Daniel Lugo, manager for policy and government relations for Treehouse, a Seattle-based advocacy group that works with foster youths, put a finer point on those challenges last year during testimony before a state House committee.

About a third of foster youths experience homelessness by the time they reach the age of 21, Lugo said; 1 in 4 are arrested within a year of aging out of the foster care system; and 80 percent of foster care youths suffer significant behavioral health issues, compared to 18 percent to 22 percent of the general population.

“It is clear that our dependent youth are struggling and need our support. We appreciate the state’s interest in pursuing sustainable costs of care, but it should not come at the expense of vulnerable dependent youth who receive SSI or other public benefits,” he said. “Those benefits are intended for their well-being and should not be garnished by the state in any way.”

Lugo was speaking on behalf of legislation that would have ended the practice of using a foster youth’s benefits to reimburse the state Department of Children, Youth and Families, which administers the state’s foster care program.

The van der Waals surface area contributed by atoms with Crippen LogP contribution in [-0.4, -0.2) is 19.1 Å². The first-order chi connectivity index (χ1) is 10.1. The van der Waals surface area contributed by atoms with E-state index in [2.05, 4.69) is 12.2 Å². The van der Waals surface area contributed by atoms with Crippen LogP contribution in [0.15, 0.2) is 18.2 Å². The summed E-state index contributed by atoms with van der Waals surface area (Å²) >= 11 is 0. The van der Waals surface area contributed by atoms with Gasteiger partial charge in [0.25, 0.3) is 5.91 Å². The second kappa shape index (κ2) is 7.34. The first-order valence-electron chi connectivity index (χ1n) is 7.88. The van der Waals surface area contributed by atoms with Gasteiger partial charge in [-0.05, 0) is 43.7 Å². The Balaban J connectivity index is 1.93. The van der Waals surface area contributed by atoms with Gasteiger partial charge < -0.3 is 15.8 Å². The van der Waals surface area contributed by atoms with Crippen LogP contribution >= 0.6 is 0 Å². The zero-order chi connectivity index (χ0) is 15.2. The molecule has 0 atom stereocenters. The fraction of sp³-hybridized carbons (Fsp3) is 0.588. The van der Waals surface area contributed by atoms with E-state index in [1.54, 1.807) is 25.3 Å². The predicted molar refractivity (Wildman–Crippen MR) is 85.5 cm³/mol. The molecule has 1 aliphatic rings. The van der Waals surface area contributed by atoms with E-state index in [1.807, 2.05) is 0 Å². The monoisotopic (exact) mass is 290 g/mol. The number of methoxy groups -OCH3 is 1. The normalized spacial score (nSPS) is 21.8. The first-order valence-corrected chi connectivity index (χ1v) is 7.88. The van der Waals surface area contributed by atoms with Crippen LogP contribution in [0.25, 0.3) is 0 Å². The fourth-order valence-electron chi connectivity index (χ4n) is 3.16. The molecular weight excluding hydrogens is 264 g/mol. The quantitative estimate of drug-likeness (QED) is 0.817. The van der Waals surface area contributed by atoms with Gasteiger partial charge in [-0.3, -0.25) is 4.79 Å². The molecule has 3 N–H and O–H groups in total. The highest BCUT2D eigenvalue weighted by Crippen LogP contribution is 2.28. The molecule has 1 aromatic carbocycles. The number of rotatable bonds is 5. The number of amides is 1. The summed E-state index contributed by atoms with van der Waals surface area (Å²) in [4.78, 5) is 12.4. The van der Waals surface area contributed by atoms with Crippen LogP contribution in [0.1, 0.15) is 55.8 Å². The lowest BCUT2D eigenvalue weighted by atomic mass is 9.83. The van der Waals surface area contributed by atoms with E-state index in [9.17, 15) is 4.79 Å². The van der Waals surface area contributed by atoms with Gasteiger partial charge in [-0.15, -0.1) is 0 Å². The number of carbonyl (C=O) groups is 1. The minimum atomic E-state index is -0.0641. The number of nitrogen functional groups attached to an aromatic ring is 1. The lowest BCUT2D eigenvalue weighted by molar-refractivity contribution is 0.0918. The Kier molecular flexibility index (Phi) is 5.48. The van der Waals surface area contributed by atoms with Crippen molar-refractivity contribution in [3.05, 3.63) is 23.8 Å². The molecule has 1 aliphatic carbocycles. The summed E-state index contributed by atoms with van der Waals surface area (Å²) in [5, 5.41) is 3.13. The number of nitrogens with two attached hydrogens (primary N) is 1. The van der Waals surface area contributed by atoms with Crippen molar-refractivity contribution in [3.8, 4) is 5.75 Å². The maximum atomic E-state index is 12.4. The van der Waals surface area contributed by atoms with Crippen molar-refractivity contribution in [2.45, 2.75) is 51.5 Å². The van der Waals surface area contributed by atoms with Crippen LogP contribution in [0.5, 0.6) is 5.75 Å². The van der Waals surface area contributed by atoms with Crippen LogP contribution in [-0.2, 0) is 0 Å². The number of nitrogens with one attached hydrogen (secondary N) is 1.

The legislation, House Bill 1405, also would have established a work group to consider policies and a timeline for the agency to end the practice by July 2027. The work group would have considered how to conserve funds for foster youths’ future use, the age at which youths would have access to the funds and how best to use those funds to the benefit of foster youths.

Notably, the legislation had the support of the agency. Allison Crutsinger, director of public affairs for DCYF, spoke at the same committee hearing and urged passage of the legislation, noting the need for the program’s implementation to protect the assets of foster youths.

While the bill passed the House that year, and had a hearing before the Senate’s Ways and Means Committee, the legislation didn’t advance out of committee and wasn’t acted on further this year.

The Children’s Advocacy Institute’s Harfeld questioned the state’s hesitancy to make the change.

“Other states have done this and are implementing it right now. It’s not mysterious, it’s not impossible,” she told the Washington State Standard. “Anytime you’re accustomed to taking someone else’s money and you have to stop, you’re going to have to deal with the repercussions of that,” she said.

The Legislature’s next session in 2025, a budget year, allows another reconsideration of the practice, which will have a budget impact. The state will have to subtract those benefits from its revenue and add more of the cost of care for those foster youths, but lawmakers and taxpayers should consider those additional costs as an investment in the youths entrusted to the state’s care.

That $900 a month — invested on behalf of youths while in foster care, then returned to them at adulthood with some guidance on how to use it toward their greatest benefit — can make far more difference to them and the state than it does now.

It is, after all, their money.